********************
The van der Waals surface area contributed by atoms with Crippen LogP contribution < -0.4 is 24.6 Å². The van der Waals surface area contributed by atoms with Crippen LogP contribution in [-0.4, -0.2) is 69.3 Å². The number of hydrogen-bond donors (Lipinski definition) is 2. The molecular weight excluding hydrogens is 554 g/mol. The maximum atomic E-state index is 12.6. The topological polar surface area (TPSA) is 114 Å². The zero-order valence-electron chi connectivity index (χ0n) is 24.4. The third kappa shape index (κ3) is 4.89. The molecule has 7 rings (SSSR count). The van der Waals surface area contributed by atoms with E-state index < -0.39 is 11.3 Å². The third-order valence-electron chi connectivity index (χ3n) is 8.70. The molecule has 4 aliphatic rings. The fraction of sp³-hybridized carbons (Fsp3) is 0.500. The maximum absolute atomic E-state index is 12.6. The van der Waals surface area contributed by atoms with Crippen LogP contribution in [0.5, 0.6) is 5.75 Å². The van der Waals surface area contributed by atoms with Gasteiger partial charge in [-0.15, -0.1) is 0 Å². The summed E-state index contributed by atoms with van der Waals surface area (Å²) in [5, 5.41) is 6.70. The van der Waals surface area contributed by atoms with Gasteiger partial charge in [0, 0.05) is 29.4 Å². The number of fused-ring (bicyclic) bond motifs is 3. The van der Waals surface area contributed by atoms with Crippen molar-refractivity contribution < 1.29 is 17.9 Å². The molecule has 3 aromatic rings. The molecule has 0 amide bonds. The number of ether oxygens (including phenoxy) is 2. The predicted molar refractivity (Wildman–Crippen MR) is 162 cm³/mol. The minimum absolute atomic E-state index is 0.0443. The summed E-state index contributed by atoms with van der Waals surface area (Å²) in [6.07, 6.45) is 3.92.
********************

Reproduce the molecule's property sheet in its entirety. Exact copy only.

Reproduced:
The van der Waals surface area contributed by atoms with Crippen LogP contribution < -0.4 is 24.6 Å². The van der Waals surface area contributed by atoms with Crippen LogP contribution in [-0.4, -0.2) is 69.3 Å². The number of hydrogen-bond donors (Lipinski definition) is 2. The molecular weight excluding hydrogens is 554 g/mol. The maximum atomic E-state index is 12.6. The topological polar surface area (TPSA) is 114 Å². The zero-order valence-electron chi connectivity index (χ0n) is 24.4. The third kappa shape index (κ3) is 4.89. The molecule has 7 rings (SSSR count). The van der Waals surface area contributed by atoms with E-state index < -0.39 is 11.3 Å². The third-order valence-electron chi connectivity index (χ3n) is 8.70. The molecule has 4 aliphatic rings. The fraction of sp³-hybridized carbons (Fsp3) is 0.500. The maximum absolute atomic E-state index is 12.6. The van der Waals surface area contributed by atoms with Crippen LogP contribution in [0.5, 0.6) is 5.75 Å². The van der Waals surface area contributed by atoms with Gasteiger partial charge in [-0.15, -0.1) is 0 Å². The summed E-state index contributed by atoms with van der Waals surface area (Å²) in [5, 5.41) is 6.70. The van der Waals surface area contributed by atoms with Gasteiger partial charge in [0, 0.05) is 29.4 Å². The number of fused-ring (bicyclic) bond motifs is 3. The van der Waals surface area contributed by atoms with Crippen molar-refractivity contribution < 1.29 is 17.9 Å². The molecule has 3 aromatic rings. The molecule has 0 amide bonds. The number of ether oxygens (including phenoxy) is 2. The predicted molar refractivity (Wildman–Crippen MR) is 162 cm³/mol. The minimum absolute atomic E-state index is 0.0443. The summed E-state index contributed by atoms with van der Waals surface area (Å²) in [6.07, 6.45) is 3.92.